Tablets rain over Vegas

Of the tablets on view at CES, devices from Motorola and Research in Motion were standouts.

There is undoubtedly an opportunity for other tablets, particularly with different screen sizes and in the corporate market, where Apple has not traditionally been very successful. And the sheer ubiquity of tablets based on Google’s Android software makes that the platform that Apple cannot ignore. The tablet segment is expected to more than triple to 50 million units in 2011, with Apple seen as by far the dominant vendor. Despite Apple’s big head start, no one expects its competitors to stay away. Sony Corp said it hopes to become the world’s second-largest vendor of tablet devices by 2012, but failed to show anything.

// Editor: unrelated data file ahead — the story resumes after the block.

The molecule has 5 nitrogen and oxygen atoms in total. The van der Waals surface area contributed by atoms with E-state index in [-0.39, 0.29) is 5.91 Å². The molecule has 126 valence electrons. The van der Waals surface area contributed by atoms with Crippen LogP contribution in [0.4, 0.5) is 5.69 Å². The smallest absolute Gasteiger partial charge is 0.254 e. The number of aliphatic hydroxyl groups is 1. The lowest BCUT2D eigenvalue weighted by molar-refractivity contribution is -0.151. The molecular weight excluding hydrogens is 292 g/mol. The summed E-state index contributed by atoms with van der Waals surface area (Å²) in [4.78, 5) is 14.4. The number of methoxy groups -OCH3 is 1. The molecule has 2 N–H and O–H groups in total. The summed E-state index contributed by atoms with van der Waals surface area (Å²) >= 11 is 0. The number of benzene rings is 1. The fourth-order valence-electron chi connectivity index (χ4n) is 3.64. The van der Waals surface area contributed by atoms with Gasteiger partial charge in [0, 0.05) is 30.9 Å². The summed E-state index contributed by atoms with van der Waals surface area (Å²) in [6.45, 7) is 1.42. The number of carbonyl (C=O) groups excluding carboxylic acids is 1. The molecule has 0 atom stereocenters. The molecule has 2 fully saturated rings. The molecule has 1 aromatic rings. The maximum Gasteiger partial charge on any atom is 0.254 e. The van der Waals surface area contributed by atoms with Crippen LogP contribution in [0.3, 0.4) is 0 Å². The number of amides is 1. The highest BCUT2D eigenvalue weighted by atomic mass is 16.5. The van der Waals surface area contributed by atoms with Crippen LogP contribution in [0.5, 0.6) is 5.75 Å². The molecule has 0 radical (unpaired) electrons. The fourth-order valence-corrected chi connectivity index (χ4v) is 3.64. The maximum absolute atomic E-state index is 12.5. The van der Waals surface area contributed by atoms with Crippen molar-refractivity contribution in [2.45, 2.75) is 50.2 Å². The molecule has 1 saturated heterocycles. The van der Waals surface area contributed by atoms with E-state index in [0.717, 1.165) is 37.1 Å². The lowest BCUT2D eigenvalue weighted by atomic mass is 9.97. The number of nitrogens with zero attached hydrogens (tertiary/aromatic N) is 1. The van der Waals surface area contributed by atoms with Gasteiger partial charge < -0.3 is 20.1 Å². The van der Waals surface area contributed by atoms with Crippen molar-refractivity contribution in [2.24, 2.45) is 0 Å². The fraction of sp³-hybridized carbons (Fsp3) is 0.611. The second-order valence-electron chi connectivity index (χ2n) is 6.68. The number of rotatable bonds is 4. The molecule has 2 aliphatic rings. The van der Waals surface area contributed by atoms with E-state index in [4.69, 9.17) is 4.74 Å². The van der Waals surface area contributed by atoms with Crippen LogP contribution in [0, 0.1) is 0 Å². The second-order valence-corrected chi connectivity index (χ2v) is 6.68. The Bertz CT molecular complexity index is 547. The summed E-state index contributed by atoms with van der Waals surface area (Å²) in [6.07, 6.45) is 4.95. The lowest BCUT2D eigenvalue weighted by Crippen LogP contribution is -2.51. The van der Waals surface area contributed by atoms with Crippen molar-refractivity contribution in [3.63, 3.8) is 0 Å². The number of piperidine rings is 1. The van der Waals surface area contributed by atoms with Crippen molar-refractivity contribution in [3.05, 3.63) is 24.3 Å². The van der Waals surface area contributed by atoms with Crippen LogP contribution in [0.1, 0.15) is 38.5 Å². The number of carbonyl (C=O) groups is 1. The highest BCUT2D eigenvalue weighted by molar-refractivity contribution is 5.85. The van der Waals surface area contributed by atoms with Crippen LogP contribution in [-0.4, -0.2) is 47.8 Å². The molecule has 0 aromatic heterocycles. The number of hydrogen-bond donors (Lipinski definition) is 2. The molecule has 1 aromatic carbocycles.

Dell consumer marketing head Paul-Henri Ferrand, said: “Apple can’t expect to have the tablet market to itself.”

A host of manufacturers are producing tablets based on Android, which is free to license. But Android tablets will face the added challenge of not only competing against the iPad, but also one another.

Lenovo, LG Electronics and Asustek Computer were just a few of the companies showing off Android tablets at CES. Some tablet makers await the next version of Android, known as Honeycomb, expected in the next few months, before moving ahead.

Microsoft’s Windows software is cropping up on a few tablets, but it is not well-suited for the devices.

Tablets from RIM and Hewlett-Packard will be closely watched precisely because they do not use Android, and may be able to offer users an experience they cannot get elsewhere.

RIM’s 7-inch PlayBook tablet, set to launch in February or March, received positive early reviews after the company offered hands-on demos at CES.

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